(Formerly called IRIN) Journalism from the heart of crises

Another stab at the "resource curse"

A child on the street in Diobu, one of the poorest regions of Port Harcourt. Despite the booming oil industry focused on the city, blue collar workers earn on average 20,000 naira (US$170) per month
Elizabeth Dickinson/IRIN

In Africa billions of dollars from oil, gas and mining revenues go missing, leaving populations dependent on international assistance, according to a new report on natural resource use on the continent.

The report, which details resource management in seven West African countries, was released on 2 July at the launch of West Africa Resource Watch (WARW) institute in the Senegalese capital Dakar. 

Established by the Open Society Initiative for West Africa (OSIWA), WARW is set up to provide information, training and policy advice - for policymakers and citizens alike – to foster sound and equitable use of natural resource revenues.

The launch comes just days after a group of NGOs leading the drive for the Kimberley Process – an initiative against conflict diamonds – said the scheme has failed on many counts. Across West Africa natural resource wealth has not translated into better living conditions for the people and in some cases – including in the Niger Delta – has triggered violence. Sierra Leone's vast diamond reserves fuelled armed conflict during the 11-year civil war.

“In Africa, anywhere natural resources are found in large commercial quantities people suffer and the country is locked in under-development,” a WARW background paper says. “Africa’s vast natural resources have devastated the continent, fuelling conflicts, corruption and bad governance.”

But the so-called “resource curse” is man-made and can be reversed, OSIWA executive director Nana Tanko says.

“It is not inevitable that owning natural resources be a curse,” Oladayo Olaide, WARW coordinator, said at the launch. “Countries can actually manage their resources in such a way that it becomes a blessing.” WARW points to Norway and Canada – which have vast oil and other energy reserves – as examples.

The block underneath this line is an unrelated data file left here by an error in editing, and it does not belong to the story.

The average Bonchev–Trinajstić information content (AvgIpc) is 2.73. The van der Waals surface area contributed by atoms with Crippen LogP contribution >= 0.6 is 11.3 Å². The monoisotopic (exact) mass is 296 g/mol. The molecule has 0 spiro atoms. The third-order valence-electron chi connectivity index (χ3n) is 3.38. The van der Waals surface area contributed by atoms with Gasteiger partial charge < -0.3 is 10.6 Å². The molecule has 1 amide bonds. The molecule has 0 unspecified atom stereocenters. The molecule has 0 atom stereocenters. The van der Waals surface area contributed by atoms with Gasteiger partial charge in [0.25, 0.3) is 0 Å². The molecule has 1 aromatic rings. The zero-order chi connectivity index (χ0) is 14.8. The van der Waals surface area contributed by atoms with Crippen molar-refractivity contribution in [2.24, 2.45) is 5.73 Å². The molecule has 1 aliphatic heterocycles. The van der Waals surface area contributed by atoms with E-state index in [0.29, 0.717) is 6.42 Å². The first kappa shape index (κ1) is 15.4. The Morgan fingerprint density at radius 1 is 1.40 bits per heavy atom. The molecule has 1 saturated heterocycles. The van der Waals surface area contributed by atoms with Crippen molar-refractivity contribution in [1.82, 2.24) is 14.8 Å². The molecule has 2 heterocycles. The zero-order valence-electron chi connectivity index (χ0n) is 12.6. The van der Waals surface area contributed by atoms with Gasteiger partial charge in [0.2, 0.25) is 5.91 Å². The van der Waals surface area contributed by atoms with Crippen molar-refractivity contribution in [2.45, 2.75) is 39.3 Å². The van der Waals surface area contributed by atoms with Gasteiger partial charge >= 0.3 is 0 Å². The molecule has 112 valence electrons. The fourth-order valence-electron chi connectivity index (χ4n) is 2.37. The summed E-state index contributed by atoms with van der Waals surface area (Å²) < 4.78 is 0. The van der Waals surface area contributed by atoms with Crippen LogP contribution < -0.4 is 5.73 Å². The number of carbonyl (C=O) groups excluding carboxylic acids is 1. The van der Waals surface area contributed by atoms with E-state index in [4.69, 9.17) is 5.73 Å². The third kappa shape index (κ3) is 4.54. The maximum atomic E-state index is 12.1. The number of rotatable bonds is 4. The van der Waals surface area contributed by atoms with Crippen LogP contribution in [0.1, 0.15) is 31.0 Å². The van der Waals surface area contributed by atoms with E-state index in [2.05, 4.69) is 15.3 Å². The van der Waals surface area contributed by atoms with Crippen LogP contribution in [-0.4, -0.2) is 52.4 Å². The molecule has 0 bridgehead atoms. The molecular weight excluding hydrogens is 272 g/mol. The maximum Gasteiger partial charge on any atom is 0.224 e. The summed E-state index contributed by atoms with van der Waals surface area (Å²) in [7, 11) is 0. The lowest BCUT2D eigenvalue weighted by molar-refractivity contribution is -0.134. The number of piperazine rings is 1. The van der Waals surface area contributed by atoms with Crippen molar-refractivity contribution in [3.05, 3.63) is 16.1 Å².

Who benefits?
 GUINEA: Mining communities will not let up “despite repression”
 GHANA: Government prepares to battle the “oil curse”
 GHANA: Favouring gold over farmers
 NIGERIA: Violence creates “human security” crisis in Delta
 NIGERIA: Under-development continues to fuel oil theft
 CHAD: Parliament scraps ‘future generations’ oil fund
 MALI: Country must work to avoid the “resource curse”

According to the needs assessment report, which WARW says is a starting point for its work, West Africa has a long way to go.

The study gauges seven countries’ (Chad, Côte d’Ivoire, Ghana, Guinea, Guinea-Bissau, Niger and Sierra Leone) capacity to manage natural resources in a transparent, accountable, equitable and sustainable way.

None of the countries has a long-term vision of extractive resources in the national economy, according to the report; each lacks a comprehensive strategy to manage its natural resources; in most of the countries civil society participation and influence have been minimal; and restrictive laws and lack of resources block the media from playing a watchdog role.

“None [of the countries] has a long-term and nationally shared vision for moving the country from where it is now to where citizens desire to be and with the role of extractives in that scheme spelt out," the report says.

OSIWA's Tanko told IRIN governance is paramount. “If we can tackle the issue of governance on the African continent a lot of these issues tied to natural resource management will be adequately addressed,” she told IRIN. "We really need a watch [mechanism] like this...and to let them [leaders] know we are watching.”

WARW – based in Dakar – aims to mobilize technical and financial resources to strengthen civil society, advocate for responsible use of resources and reinforce laws and policies governing extractive operations.

Bishop Akolgo, a member of WARW’s technical committee and executive director of ISODEC, a social justice NGO in Ghana, worked on the needs assessment. He said in some countries meetings held as part of the research marked the first time representatives of civil society, media, government and the private sector gathered in one room to discuss natural resource management.

“That was shocking to me because I didn’t know it was that bad.”

He said none of the countries knew the volume or quality of their natural resources.

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